NEW GEOGRAPHY SPECIAL REPORT: America’s Ever Changing Demography

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America’s demography tells not one story, but many. People concerned with looking at long-term trends need to familiarize themselves with these realities – and also consider whether these will continue in the coming decades.

Losers and Winners  read more »

The Former East Germany: Is It Time for Red Nostalgia?

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2009 marks the 20th anniversary of the reunification of East and West Germany into one country. Germany was divided into two separate nations with competing economic and political ideologies. Now it’s time to reassess the results of this melding of two very different systems and the impact on the urban environment.

Emerging from the ashes as one of the world’s most powerful economies, Germany may be the quintessential example of the triumph of capitalism over communism. Yet now with Frankfurt’s powerful banking sector reeling from the global economic meltdown, reticent Marxists may well be coming out of the woods to proclaim the death of capitalism.  read more »

The New Business Ethos

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My only post-graduate employment lasted 3 months. I worked for a small political consulting firm drafting online strategy for a well-funded land-use initiative. After the success of the measure, the firm’s founder sat me down, told me he loved my work but that the firm was not interested in continuing its web-based consulting. He had to let me go. It was in that same meeting that I decided to start – and pitched to my boss – my own business.  read more »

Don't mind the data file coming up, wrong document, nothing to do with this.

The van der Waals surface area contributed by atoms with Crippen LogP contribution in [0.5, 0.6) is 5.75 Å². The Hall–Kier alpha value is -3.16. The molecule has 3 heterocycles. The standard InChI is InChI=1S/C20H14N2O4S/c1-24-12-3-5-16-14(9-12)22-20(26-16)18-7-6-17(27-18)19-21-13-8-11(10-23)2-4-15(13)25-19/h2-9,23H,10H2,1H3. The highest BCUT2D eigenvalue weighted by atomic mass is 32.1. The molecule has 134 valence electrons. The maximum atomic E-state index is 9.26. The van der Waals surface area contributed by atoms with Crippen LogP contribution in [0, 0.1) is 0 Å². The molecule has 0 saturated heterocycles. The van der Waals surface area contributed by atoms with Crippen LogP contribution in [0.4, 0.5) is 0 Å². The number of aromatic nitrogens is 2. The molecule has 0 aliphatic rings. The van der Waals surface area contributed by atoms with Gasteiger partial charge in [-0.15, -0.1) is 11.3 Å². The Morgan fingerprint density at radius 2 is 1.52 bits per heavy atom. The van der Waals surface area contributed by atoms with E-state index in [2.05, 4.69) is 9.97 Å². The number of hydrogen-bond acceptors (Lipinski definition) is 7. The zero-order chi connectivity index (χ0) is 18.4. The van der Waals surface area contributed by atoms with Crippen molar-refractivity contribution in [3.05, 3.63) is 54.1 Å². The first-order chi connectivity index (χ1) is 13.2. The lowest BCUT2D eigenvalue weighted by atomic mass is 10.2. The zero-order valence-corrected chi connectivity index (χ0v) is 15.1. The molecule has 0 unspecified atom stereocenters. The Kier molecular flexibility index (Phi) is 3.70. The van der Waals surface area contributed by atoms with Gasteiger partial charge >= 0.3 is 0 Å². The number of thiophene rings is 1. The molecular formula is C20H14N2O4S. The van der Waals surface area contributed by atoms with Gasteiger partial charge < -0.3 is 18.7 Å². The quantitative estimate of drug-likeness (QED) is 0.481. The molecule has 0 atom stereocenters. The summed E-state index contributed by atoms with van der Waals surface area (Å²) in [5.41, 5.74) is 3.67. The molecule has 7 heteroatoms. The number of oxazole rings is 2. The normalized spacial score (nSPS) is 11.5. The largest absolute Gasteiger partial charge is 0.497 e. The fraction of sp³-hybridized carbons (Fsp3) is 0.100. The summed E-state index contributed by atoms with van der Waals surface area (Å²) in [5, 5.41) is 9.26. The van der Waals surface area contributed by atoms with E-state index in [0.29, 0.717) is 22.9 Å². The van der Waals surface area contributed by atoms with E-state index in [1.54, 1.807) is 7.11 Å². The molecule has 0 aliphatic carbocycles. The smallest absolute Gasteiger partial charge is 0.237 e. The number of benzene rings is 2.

One Fundamental Problem: Too Many People Own Homes

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Ben Bernanke made the following statement as he attempted to justify bailing out bad borrowers:

“…from a policy point of view, the large amount of foreclosures are detrimental not just to the borrower and lender but to the broader system. In many of these situations we have to trade off the moral hazard issue against the greater good.” – Ben Bernanke, February 25, 2009

I think he is wrong on this, and the moral hazard issue is only a small part of my objections.  read more »

Sunbelt Indianapolis

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For decades, the overwhelming majority of population and economic growth has occurred in the Sun Belt – the nation’s South and West as defined by the United States Bureau of the Census. This broadly-defined area stretches south from the Washington-Baltimore area to the entire West, including anything but sunny Seattle and Portland. Any list of population growth or employment growth among the major metropolitan areas will tend to show the Sun Belt metropolitan areas bunched at the top and the Frost Belt areas (the Northeast and Midwest regions) bunched at the bottom.  read more »

Don't Mess With Census 2010